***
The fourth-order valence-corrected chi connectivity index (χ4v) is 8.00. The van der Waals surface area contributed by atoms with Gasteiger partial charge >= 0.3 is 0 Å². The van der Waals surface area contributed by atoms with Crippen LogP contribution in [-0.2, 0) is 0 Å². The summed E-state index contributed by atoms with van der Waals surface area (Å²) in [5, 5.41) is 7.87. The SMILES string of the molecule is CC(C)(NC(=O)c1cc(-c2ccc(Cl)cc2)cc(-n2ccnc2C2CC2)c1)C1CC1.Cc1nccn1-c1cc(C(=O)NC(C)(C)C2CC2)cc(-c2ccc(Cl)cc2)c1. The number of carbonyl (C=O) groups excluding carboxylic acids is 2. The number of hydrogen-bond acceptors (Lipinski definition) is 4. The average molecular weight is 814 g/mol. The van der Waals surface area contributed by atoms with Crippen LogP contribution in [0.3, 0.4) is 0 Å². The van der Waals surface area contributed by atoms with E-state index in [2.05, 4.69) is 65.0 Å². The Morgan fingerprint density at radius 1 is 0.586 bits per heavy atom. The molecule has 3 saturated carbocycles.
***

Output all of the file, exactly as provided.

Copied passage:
The fourth-order valence-corrected chi connectivity index (χ4v) is 8.00. The van der Waals surface area contributed by atoms with Gasteiger partial charge >= 0.3 is 0 Å². The van der Waals surface area contributed by atoms with Crippen LogP contribution in [-0.2, 0) is 0 Å². The summed E-state index contributed by atoms with van der Waals surface area (Å²) in [5, 5.41) is 7.87. The SMILES string of the molecule is CC(C)(NC(=O)c1cc(-c2ccc(Cl)cc2)cc(-n2ccnc2C2CC2)c1)C1CC1.Cc1nccn1-c1cc(C(=O)NC(C)(C)C2CC2)cc(-c2ccc(Cl)cc2)c1. The number of carbonyl (C=O) groups excluding carboxylic acids is 2. The number of hydrogen-bond acceptors (Lipinski definition) is 4. The average molecular weight is 814 g/mol. The van der Waals surface area contributed by atoms with Crippen LogP contribution in [0.3, 0.4) is 0 Å². The van der Waals surface area contributed by atoms with E-state index in [2.05, 4.69) is 65.0 Å². The Morgan fingerprint density at radius 1 is 0.586 bits per heavy atom. The molecule has 3 saturated carbocycles.